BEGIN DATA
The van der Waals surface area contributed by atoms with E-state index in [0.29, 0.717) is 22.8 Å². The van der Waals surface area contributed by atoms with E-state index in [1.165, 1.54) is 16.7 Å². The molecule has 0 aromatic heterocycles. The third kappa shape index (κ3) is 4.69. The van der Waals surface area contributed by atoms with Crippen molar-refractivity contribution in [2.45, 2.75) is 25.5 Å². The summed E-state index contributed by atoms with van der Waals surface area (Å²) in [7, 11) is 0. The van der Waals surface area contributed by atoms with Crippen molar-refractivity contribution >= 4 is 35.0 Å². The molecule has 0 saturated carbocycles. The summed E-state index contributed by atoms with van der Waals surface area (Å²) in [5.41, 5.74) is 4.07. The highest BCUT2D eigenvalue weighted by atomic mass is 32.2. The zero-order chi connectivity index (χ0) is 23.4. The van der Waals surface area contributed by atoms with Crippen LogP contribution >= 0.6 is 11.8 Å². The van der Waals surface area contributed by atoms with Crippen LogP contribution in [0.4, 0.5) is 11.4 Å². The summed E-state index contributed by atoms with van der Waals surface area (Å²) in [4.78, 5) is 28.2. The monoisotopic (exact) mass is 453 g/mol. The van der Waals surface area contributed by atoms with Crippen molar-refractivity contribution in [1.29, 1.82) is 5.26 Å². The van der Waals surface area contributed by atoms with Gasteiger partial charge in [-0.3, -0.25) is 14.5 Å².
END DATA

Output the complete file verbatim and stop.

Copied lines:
The van der Waals surface area contributed by atoms with E-state index in [0.29, 0.717) is 22.8 Å². The van der Waals surface area contributed by atoms with E-state index in [1.165, 1.54) is 16.7 Å². The molecule has 0 aromatic heterocycles. The third kappa shape index (κ3) is 4.69. The van der Waals surface area contributed by atoms with Crippen molar-refractivity contribution in [2.45, 2.75) is 25.5 Å². The summed E-state index contributed by atoms with van der Waals surface area (Å²) in [7, 11) is 0. The van der Waals surface area contributed by atoms with Crippen molar-refractivity contribution >= 4 is 35.0 Å². The molecule has 0 saturated carbocycles. The summed E-state index contributed by atoms with van der Waals surface area (Å²) in [5.41, 5.74) is 4.07. The highest BCUT2D eigenvalue weighted by atomic mass is 32.2. The zero-order chi connectivity index (χ0) is 23.4. The van der Waals surface area contributed by atoms with Crippen LogP contribution >= 0.6 is 11.8 Å². The van der Waals surface area contributed by atoms with Crippen LogP contribution in [0.4, 0.5) is 11.4 Å². The summed E-state index contributed by atoms with van der Waals surface area (Å²) in [4.78, 5) is 28.2. The monoisotopic (exact) mass is 453 g/mol. The van der Waals surface area contributed by atoms with Crippen molar-refractivity contribution in [1.29, 1.82) is 5.26 Å². The van der Waals surface area contributed by atoms with Gasteiger partial charge in [-0.3, -0.25) is 14.5 Å².